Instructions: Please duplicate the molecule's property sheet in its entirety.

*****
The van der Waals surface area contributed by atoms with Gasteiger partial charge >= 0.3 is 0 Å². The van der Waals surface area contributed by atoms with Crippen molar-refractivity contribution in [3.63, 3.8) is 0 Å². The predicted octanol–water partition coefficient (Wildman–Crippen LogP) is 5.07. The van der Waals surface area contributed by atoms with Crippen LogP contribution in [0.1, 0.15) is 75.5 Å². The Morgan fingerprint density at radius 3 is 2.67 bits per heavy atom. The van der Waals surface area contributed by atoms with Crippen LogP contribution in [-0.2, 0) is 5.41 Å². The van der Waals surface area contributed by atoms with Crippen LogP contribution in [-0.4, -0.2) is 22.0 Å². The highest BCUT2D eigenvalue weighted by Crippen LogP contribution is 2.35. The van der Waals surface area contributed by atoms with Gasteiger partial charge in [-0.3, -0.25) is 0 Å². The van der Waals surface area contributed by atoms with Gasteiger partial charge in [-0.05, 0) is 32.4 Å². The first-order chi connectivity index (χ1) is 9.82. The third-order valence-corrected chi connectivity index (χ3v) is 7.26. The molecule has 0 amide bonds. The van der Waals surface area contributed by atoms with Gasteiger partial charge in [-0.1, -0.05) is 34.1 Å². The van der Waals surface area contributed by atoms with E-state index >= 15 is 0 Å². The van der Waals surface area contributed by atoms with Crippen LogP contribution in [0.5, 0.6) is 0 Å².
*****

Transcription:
The van der Waals surface area contributed by atoms with Gasteiger partial charge >= 0.3 is 0 Å². The van der Waals surface area contributed by atoms with Crippen molar-refractivity contribution in [3.63, 3.8) is 0 Å². The predicted octanol–water partition coefficient (Wildman–Crippen LogP) is 5.07. The van der Waals surface area contributed by atoms with Crippen LogP contribution in [0.1, 0.15) is 75.5 Å². The Morgan fingerprint density at radius 3 is 2.67 bits per heavy atom. The van der Waals surface area contributed by atoms with Crippen LogP contribution in [-0.2, 0) is 5.41 Å². The van der Waals surface area contributed by atoms with Crippen LogP contribution in [-0.4, -0.2) is 22.0 Å². The highest BCUT2D eigenvalue weighted by Crippen LogP contribution is 2.35. The van der Waals surface area contributed by atoms with Gasteiger partial charge in [-0.3, -0.25) is 0 Å². The van der Waals surface area contributed by atoms with Gasteiger partial charge in [-0.05, 0) is 32.4 Å². The first-order chi connectivity index (χ1) is 9.82. The third-order valence-corrected chi connectivity index (χ3v) is 7.26. The molecule has 0 amide bonds. The van der Waals surface area contributed by atoms with Gasteiger partial charge in [-0.1, -0.05) is 34.1 Å². The van der Waals surface area contributed by atoms with E-state index >= 15 is 0 Å². The van der Waals surface area contributed by atoms with Crippen LogP contribution in [0.5, 0.6) is 0 Å².